Daily Archives: April 28, 2009

Video: Moment of Silence on Israel’s Memorial Day

Posted by on April 28, 2009

Israel has a very unique tradition on Yom HaZikaron (Memorial Day) and Yom HaShoah (Holocaust Remembrance Day). An air raid siren will go off and everyone will stop what they are doing for 2 minutes. People in their cars will stop wherever they are and get out to stand.

This video was taken at 10:58am today (Yom HaZikaron) just before and during the siren which went off at 11am. At about the 1:25 mark in the video the siren goes off. The sound isn’t very good so beware. The video covers the entire length of the siren. You can see the motorists standing along side their cars, and then getting back in and moving once the siren is over.

The video is also in High Definition. Click on the HD button.

Ancient Thebes with its Necropolis

Posted by on April 28, 2009

World Heritage Site #59: Ancient Thebes with its Necropolis

Ancient Thebes with its Necropolis: My 59th UNESCO World Heritage Site

From the World Heritage inscription for Ancient Thebes with its Necropolis:

Thebes, the city of the god Amon, was the capital of Egypt during the period of the Middle and New Kingdoms. With the temples and palaces at Karnak and Luxor and the necropolises of the Valley of the Kings and the Valley of the Queens, Thebes is a striking testimony to Egyptian civilization at its height.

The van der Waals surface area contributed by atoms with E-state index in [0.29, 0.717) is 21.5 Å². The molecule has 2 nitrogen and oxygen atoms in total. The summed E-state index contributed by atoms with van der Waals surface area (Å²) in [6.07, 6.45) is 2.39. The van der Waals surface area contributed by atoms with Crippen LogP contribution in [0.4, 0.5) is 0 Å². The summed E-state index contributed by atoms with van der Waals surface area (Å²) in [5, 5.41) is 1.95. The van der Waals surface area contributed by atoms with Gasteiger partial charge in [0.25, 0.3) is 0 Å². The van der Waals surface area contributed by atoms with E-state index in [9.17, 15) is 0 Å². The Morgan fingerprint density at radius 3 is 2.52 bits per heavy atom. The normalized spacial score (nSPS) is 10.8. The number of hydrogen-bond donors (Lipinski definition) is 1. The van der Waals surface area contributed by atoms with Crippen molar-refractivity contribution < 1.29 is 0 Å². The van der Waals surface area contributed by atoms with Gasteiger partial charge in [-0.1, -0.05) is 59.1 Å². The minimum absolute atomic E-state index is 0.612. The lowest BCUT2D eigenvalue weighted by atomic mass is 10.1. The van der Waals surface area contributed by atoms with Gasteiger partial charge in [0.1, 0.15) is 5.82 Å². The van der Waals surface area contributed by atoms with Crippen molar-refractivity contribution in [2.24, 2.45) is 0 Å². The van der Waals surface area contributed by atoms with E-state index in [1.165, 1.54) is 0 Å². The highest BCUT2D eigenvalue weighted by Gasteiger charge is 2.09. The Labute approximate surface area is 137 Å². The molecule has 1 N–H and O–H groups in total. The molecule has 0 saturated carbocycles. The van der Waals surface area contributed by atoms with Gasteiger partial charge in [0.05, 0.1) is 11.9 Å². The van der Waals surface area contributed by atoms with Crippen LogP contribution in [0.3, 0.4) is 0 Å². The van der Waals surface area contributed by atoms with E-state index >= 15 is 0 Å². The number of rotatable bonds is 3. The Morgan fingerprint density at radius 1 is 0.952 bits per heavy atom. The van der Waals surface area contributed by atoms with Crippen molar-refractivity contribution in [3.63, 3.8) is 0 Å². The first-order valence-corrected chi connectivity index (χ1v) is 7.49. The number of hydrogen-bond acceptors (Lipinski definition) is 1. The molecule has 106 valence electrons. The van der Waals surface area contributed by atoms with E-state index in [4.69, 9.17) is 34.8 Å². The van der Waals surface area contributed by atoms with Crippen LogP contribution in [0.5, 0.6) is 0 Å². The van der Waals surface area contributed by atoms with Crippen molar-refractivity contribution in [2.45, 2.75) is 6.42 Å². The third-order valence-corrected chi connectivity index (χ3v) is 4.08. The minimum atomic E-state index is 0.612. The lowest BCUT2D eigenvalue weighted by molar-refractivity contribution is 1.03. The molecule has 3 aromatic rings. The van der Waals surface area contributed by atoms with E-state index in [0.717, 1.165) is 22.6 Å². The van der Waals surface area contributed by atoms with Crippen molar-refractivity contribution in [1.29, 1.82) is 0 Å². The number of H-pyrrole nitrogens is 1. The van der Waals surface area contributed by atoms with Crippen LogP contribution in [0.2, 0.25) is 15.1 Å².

The Temples of Karnak and Luxor, together with the Valley of the kings and Queens are some of the most impressive sights in all of Egypt. You can read more about Karnak in my Seven Wonders of Egypt.

Overview

Ancient Thebes with its NecropolisAncient Thebes with its Necropolis is one of the most important monuments from Egypt. It was designated as one of the UNESCO World Heritage Sites in Egypt in 1979 due to its cultural value. The temples and treasure-filled tombs combine to showcase one of the greatest civilizations to emerge, not just in Egypt but in all of history. These monuments were created to honor the living, the dead and the divinities of this Kingdom.

The city, known today as Luxor, served as the Egyptian capital from the time of the Middle Kingdom to the New Kingdom.

About Ancient Thebes and its Necropolis

The ancient city of Thebes, known in ancient Egypt as Waset, is located east of the Nile River. The ruins that are included within the UNESCO property Ancient Thebes with its Necropolis is located within the modern city of Luxor. During its heyday, Thebes was the most powerful and wealthiest city in Egypt.

The site consists of three main monuments: Luxor Temple, Karnak Temple Complex, and the Valley of the Kings.

Luxor Temple

Ancient Thebes with its Necropolis

This large temple complex dates back to the time of ancient Egypt. It is located within the city of Luxor (known as Ancient Thebes) and was built sometime in 1400 BCE. There are several temples within Luxor and the ones visited by tourists often include Temple of Seti I, Temple of Hatshepshut, Temple of Ramesses II, and Temple of Ramesses III.

Luxor Temple is different from other temples from Ancient Thebes since it was not dedicated to a deity or cult god. Instead, it was built to rejuvenate kingship – researchers claim that this might have been the site of crowning some of the kings of Egypt.